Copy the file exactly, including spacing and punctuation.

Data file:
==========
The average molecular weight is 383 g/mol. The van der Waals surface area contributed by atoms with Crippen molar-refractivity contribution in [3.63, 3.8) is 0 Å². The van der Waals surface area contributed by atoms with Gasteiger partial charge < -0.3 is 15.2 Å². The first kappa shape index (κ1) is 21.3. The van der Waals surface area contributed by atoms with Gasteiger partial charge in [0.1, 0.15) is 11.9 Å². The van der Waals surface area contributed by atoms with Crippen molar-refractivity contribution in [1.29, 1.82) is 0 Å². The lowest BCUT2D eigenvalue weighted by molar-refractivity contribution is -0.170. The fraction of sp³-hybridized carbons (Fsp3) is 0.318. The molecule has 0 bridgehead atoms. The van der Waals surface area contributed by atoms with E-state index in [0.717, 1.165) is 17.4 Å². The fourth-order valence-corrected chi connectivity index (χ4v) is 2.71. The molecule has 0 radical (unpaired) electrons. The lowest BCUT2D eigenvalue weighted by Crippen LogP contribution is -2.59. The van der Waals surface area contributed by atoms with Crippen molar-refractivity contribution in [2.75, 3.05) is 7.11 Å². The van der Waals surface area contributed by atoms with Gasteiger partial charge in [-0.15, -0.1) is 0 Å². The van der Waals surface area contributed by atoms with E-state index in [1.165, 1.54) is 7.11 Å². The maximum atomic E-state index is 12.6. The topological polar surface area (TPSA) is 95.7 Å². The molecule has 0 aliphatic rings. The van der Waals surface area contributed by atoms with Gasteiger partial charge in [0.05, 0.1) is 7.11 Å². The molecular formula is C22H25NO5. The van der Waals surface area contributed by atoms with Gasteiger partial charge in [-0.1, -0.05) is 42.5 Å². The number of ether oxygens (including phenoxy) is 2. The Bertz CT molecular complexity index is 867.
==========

The average molecular weight is 383 g/mol. The van der Waals surface area contributed by atoms with Crippen molar-refractivity contribution in [3.63, 3.8) is 0 Å². The van der Waals surface area contributed by atoms with Gasteiger partial charge < -0.3 is 15.2 Å². The first kappa shape index (κ1) is 21.3. The van der Waals surface area contributed by atoms with Gasteiger partial charge in [0.1, 0.15) is 11.9 Å². The van der Waals surface area contributed by atoms with Crippen molar-refractivity contribution in [1.29, 1.82) is 0 Å². The lowest BCUT2D eigenvalue weighted by molar-refractivity contribution is -0.170. The fraction of sp³-hybridized carbons (Fsp3) is 0.318. The molecule has 0 bridgehead atoms. The van der Waals surface area contributed by atoms with E-state index in [0.717, 1.165) is 17.4 Å². The fourth-order valence-corrected chi connectivity index (χ4v) is 2.71. The molecule has 0 radical (unpaired) electrons. The lowest BCUT2D eigenvalue weighted by Crippen LogP contribution is -2.59. The van der Waals surface area contributed by atoms with Crippen molar-refractivity contribution in [2.75, 3.05) is 7.11 Å². The van der Waals surface area contributed by atoms with Gasteiger partial charge in [-0.15, -0.1) is 0 Å². The van der Waals surface area contributed by atoms with E-state index in [1.165, 1.54) is 7.11 Å². The maximum atomic E-state index is 12.6. The topological polar surface area (TPSA) is 95.7 Å². The molecule has 0 aliphatic rings. The van der Waals surface area contributed by atoms with Gasteiger partial charge in [0.05, 0.1) is 7.11 Å². The molecular formula is C22H25NO5. The van der Waals surface area contributed by atoms with Gasteiger partial charge in [-0.1, -0.05) is 42.5 Å². The number of ether oxygens (including phenoxy) is 2. The Bertz CT molecular complexity index is 867.